This case addressed a rather rare occurrence in family law – a mistrial. Mistrials occur when there is a fundamental error or serious irregularity in the conduct of a trial. If the irregularity prejudices one of the parties to such a degree that it would offend the administration of justice to continue, a mistrial will be called. When this happens, the parties have to start a trial anew.
In this case, the Applicant wife conversed with her counsel via email in the midst of her cross-examination by the respondent’s lawyer. She had been directed by the judge not to speak to anyone during this time. Her counsel originally lied, assuring the court twice that she had not been corresponding with her client during the break in cross-examination. The next day, before a voir dire on the issue was called, the lawyer called LawPro to retain counsel for herself. She confessed that she had communicated by email with her client and discussed evidence contrary to her ethical obligations as an officer of the court.
Justice Akbarali analyzed whether a mistrial was the appropriate measure to take in this case. She cited van Ooyen v Carruthers, in which the judge said “A mistrial should only be declared in the clearest of cases where there has been a fatal wounding of the trial process or to the administration of justice which cannot otherwise be remedied.” She went onto point out that a mistrial should only be granted as a last resort and where no other remedy is available.
Based on this framework, Justice Akbarali assessed whether the damage created by the prohibited communications could be remedied some other way.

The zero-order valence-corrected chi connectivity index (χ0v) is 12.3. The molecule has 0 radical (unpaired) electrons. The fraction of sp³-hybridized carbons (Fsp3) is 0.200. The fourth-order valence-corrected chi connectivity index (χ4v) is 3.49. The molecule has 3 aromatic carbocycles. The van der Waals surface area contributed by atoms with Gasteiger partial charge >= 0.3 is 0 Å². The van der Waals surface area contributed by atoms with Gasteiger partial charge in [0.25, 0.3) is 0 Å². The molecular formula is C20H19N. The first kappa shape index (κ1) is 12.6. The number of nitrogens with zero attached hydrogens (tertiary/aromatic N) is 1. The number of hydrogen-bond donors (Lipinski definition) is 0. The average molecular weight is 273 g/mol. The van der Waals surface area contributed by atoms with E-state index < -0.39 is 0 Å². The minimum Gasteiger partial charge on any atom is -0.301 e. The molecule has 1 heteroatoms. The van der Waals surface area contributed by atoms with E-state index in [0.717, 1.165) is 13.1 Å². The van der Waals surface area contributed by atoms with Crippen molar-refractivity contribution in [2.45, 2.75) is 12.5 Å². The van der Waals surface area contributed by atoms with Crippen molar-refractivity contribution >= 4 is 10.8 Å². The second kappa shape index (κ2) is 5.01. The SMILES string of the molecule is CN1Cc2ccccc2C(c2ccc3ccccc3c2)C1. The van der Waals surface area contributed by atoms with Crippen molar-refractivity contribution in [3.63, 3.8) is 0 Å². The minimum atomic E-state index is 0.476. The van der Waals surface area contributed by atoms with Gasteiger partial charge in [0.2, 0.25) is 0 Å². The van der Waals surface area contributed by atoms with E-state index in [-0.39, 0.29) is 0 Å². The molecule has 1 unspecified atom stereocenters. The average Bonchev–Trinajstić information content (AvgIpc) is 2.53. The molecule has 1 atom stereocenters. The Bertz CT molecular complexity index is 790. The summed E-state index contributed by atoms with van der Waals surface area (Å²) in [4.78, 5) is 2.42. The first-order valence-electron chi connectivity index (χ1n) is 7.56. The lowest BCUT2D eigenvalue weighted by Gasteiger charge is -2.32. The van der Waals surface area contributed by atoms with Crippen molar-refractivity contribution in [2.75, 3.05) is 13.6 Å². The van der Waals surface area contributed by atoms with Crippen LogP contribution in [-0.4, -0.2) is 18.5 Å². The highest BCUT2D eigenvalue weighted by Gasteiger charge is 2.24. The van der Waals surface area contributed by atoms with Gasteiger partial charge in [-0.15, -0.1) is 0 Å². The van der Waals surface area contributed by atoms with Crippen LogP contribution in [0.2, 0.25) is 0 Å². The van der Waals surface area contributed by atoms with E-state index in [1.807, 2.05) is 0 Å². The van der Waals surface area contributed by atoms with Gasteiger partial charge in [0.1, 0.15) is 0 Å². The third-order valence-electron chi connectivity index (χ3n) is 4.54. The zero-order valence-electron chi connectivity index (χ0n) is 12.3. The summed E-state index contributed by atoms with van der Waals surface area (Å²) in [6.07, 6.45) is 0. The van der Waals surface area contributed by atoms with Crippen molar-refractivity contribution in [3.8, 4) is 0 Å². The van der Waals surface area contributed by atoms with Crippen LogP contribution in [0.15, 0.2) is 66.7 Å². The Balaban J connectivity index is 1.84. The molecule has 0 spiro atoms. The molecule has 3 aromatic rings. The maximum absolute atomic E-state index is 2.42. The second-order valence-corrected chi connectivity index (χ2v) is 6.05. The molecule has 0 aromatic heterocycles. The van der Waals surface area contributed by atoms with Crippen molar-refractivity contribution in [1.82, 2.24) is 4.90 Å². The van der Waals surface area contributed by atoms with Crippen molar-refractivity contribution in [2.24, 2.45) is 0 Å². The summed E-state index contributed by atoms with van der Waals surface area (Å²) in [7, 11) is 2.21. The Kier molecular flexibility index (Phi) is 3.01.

The applicant was expected to be the only witness in support of her claim, making her evidence critical to the resolution of the matter. It would touch on each triable issue. Given that a key component of a fair trial for the respondent is the ability to fairly cross-examine the applicant, she did not believe that they could continue the trial without prejudicing the respondent.
The respondent submitted that if the re-examination was closed off and the documentary evidence that was introduced on re-examination was expunged, he was prepared to proceed. The judge felt that this unfairly prejudiced the applicant, who was entitled to a proper re-examination. In these circumstances she would be denied this process through no fault of her own. Her lawyer did not blame her for the inappropriate communications, and while the judge told the applicant not to talk to anyone on the break, the applicant may not have known that this included her own lawyer.
Based on this analysis, Justice Akbarali could not find any means to continue the trial that could not prejudice one party or the other. As such, she declared a mistrial.